- Although comments on this organic document are broadly solicited, it's a bit disquieting that these are to be submitted to the TPO's "Income Shifting Issue Practice Network".
The Competent Authority Revenue Procedure (assuming it is finalized substantially in accordance with the draft) will markedly reposition and increase the role of U.S. Competent Authority ("CA") in U.S.-initiated transfer pricing cases. Recognizing CA's inevitable role, the Examination process will for the first time be shaped by U.S. CA's input and dictate, and the traditional role of IRS Appeals will be markedly changed. This push to get more quickly to the heart of double-taxation issues will significantly change taxpayers' procedural options and will call for different strategic analyses. The new structure also largely eliminates a taxpayer's ability to seek reduction of adjustments in multiple venues – the so-called two bites at the apple.
Much of this will be accomplished by accelerating, and restricting, access to CA:
- For example, a taxpayer will not be able to take a case to CA after signing a Form 870 with the Field unless U.S. CA was consulted and agreed to the terms in advance. The CA Rev Proc also empowers U.S. CA to tell the Field to change (or withdraw) its position. Early consultation with and input from U.S. CA is part of the Road Map described above.
- If a taxpayer instead protests the adjustment to Appeals, the taxpayer will only be able to spend a short time there – until 30 days after the opening Appeals conference – before deciding whether it ever wants CA assistance. If so, it must immediately involve CA by either a direct approach to U.S. CA or invocation of the joint Appeals/CA process known as the Simultaneous Appeals Procedure. Preparing for this decision and the related submission will be tightly compressed and accordingly challenging.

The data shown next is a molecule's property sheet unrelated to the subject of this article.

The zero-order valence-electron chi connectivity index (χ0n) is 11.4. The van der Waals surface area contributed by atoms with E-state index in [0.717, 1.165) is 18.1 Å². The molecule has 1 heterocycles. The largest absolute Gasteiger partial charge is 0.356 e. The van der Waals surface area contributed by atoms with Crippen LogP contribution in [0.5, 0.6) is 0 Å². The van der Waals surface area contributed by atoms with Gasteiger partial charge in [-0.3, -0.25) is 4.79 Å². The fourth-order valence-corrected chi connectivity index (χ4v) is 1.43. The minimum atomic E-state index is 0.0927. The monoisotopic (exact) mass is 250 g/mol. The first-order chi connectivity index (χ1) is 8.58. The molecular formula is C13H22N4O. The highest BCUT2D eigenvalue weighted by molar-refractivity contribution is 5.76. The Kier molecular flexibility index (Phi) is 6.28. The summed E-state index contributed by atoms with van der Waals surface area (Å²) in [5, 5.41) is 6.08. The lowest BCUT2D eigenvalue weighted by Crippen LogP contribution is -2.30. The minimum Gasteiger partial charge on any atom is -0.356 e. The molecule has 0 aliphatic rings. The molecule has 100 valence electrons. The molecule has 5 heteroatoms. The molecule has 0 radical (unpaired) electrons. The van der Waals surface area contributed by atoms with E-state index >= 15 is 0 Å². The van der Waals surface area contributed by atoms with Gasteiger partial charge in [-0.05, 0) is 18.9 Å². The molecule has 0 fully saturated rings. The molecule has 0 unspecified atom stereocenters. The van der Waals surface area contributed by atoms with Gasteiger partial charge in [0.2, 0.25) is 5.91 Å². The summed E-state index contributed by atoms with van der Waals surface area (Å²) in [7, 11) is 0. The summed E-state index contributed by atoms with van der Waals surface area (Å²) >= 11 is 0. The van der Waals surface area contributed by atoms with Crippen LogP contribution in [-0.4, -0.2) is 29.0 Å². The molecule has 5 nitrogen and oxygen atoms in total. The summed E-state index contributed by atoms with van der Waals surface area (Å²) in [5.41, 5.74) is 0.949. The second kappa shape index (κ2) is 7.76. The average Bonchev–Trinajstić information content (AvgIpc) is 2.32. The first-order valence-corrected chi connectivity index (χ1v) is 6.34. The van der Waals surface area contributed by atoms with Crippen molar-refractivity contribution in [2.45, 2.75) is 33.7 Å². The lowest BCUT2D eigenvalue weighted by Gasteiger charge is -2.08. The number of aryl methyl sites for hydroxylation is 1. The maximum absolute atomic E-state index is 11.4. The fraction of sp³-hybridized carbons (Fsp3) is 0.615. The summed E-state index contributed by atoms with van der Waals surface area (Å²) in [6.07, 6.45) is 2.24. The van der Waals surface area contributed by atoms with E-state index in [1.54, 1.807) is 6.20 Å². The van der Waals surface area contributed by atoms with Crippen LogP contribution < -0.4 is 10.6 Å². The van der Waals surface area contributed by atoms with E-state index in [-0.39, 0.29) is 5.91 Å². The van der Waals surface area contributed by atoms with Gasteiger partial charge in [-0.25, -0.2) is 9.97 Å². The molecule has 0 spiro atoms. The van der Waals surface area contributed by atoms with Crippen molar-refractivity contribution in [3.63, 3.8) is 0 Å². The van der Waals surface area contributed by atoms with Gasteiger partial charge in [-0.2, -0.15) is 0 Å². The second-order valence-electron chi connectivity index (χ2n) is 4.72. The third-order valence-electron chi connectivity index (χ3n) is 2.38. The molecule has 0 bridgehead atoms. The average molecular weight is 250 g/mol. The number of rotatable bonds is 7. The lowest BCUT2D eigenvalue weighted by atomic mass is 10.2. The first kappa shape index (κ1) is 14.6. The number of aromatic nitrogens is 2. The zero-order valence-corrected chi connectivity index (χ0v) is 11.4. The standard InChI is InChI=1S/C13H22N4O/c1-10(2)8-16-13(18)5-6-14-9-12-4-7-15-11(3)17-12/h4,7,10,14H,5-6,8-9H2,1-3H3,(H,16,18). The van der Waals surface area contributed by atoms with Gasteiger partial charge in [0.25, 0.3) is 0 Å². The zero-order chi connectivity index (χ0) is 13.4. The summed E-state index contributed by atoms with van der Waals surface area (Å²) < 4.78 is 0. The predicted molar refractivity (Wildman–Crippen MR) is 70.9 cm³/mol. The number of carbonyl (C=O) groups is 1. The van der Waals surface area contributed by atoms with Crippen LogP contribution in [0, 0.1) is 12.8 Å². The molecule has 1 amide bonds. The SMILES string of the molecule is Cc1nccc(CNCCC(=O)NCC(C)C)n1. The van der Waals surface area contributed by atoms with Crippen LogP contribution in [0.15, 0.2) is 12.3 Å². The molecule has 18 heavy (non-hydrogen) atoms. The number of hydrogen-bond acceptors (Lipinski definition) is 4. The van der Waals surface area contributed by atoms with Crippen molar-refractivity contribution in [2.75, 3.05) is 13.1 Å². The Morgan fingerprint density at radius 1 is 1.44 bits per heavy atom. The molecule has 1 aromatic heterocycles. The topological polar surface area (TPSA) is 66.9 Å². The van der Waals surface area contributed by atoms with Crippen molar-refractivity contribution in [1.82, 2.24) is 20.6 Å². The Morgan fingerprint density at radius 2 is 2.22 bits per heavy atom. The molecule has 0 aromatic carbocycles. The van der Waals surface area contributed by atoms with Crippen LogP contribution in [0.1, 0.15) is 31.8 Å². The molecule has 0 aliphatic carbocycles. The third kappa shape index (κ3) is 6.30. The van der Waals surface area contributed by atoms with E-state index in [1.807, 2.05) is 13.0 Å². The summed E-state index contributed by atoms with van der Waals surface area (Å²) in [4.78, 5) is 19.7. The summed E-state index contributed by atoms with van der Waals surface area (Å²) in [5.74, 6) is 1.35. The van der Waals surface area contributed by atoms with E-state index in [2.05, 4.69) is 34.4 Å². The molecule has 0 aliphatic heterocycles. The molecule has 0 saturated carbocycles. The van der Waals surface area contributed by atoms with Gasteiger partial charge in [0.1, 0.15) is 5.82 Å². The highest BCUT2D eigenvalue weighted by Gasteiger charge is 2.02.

- Finally, a taxpayer who pursues an Appeals case through a Form 870AD settlement agreement, Appeals Mediation, or Appeals Arbitration will be barred from access to CA, even for the limited purpose of asking U.S. CA to politely seek correlative relief from the counterpart country without negotiation of the amount.
A separate change in case resolution dynamics at the audit stage is the opening of the Fast Track Settlement Process to transfer pricing cases – provided that U.S. CA is a participant. This mechanism will bring together Field case development, hazards-of-litigation settlement authority, Appeals mediation skills, and U.S. CA insight regarding the CA process and players, all within a 120-day turnaround. This process may present a valuable "one-stop-shopping" opportunity, but will require skillful navigation by both the IRS and the taxpayer.
The revised CA procedures will also offer new opportunities and attitude toward comprehensively resolving a broad swath of a taxpayer's transfer pricing-related matters. U.S. CA will be able to initiate CA coverage of future years, related issues, and additional countries. Moreover, U.S. CA will be able to enforce this expansion by rejecting the taxpayer's original request if the taxpayer does not agree to these expansions. While this broader sweep may prove beneficial in many cases, sensitive related issues, years or countries may be at risk in others.
Other related developments of which taxpayers should be aware include the extension of CA assistance to cover taxpayer-initiated positions, penalties, and interest, as well as proposed new procedures for APAs (IRS Notice 2013-79). Detailed analysis of the revised CA and APA procedures can be found in a Caplin & Drysdale article available on our website in early March.
Overall, taxpayers should expect major changes in the transfer pricing audit process, affecting their related strategic considerations. The IRS innovations are ambitious in scope. But inspiration needs to be matched by implementation. Rolling out these changes in an organization as large and deep as the IRS will surely be challenging, and the road could be uneven. However, current IRS leadership is strong and dedicated to these changes, and taxpayers should take them seriously.